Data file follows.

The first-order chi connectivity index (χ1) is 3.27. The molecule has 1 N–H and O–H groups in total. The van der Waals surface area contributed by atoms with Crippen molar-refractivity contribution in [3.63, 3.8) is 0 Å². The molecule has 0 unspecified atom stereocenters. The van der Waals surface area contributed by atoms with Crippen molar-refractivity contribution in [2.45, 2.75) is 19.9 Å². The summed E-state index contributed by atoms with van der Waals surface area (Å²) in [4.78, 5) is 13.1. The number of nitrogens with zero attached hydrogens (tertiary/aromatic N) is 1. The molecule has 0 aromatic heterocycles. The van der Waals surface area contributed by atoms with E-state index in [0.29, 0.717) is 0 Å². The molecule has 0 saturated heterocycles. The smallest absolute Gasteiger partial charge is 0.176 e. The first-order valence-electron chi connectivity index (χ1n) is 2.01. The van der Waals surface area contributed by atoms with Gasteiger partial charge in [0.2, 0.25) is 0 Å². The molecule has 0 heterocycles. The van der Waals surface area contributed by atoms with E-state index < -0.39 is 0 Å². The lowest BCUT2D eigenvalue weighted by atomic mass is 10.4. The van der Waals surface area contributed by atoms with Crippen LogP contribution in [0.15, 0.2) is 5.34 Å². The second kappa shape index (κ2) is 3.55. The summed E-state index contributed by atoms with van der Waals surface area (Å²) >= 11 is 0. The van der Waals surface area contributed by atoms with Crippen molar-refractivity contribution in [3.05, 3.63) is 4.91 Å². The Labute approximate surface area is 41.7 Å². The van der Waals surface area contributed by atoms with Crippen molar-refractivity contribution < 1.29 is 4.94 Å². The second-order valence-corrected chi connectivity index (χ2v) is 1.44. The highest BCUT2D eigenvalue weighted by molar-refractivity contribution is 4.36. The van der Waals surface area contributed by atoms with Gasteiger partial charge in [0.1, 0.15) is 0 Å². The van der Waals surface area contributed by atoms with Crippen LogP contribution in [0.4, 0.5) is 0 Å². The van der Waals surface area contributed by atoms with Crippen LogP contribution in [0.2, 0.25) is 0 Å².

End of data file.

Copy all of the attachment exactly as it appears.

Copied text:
The first-order chi connectivity index (χ1) is 3.27. The molecule has 1 N–H and O–H groups in total. The van der Waals surface area contributed by atoms with Crippen molar-refractivity contribution in [3.63, 3.8) is 0 Å². The molecule has 0 unspecified atom stereocenters. The van der Waals surface area contributed by atoms with Crippen molar-refractivity contribution in [2.45, 2.75) is 19.9 Å². The summed E-state index contributed by atoms with van der Waals surface area (Å²) in [4.78, 5) is 13.1. The number of nitrogens with zero attached hydrogens (tertiary/aromatic N) is 1. The molecule has 0 aromatic heterocycles. The van der Waals surface area contributed by atoms with E-state index in [0.29, 0.717) is 0 Å². The molecule has 0 saturated heterocycles. The smallest absolute Gasteiger partial charge is 0.176 e. The first-order valence-electron chi connectivity index (χ1n) is 2.01. The van der Waals surface area contributed by atoms with Gasteiger partial charge in [0.2, 0.25) is 0 Å². The molecule has 0 heterocycles. The van der Waals surface area contributed by atoms with E-state index < -0.39 is 0 Å². The lowest BCUT2D eigenvalue weighted by atomic mass is 10.4. The van der Waals surface area contributed by atoms with Crippen LogP contribution in [0.15, 0.2) is 5.34 Å². The second kappa shape index (κ2) is 3.55. The summed E-state index contributed by atoms with van der Waals surface area (Å²) >= 11 is 0. The van der Waals surface area contributed by atoms with Crippen molar-refractivity contribution in [3.05, 3.63) is 4.91 Å². The Labute approximate surface area is 41.7 Å². The van der Waals surface area contributed by atoms with Crippen molar-refractivity contribution < 1.29 is 4.94 Å². The second-order valence-corrected chi connectivity index (χ2v) is 1.44. The highest BCUT2D eigenvalue weighted by molar-refractivity contribution is 4.36. The van der Waals surface area contributed by atoms with Gasteiger partial charge in [0.1, 0.15) is 0 Å². The van der Waals surface area contributed by atoms with Crippen LogP contribution in [0.4, 0.5) is 0 Å². The van der Waals surface area contributed by atoms with Crippen LogP contribution in [0.2, 0.25) is 0 Å².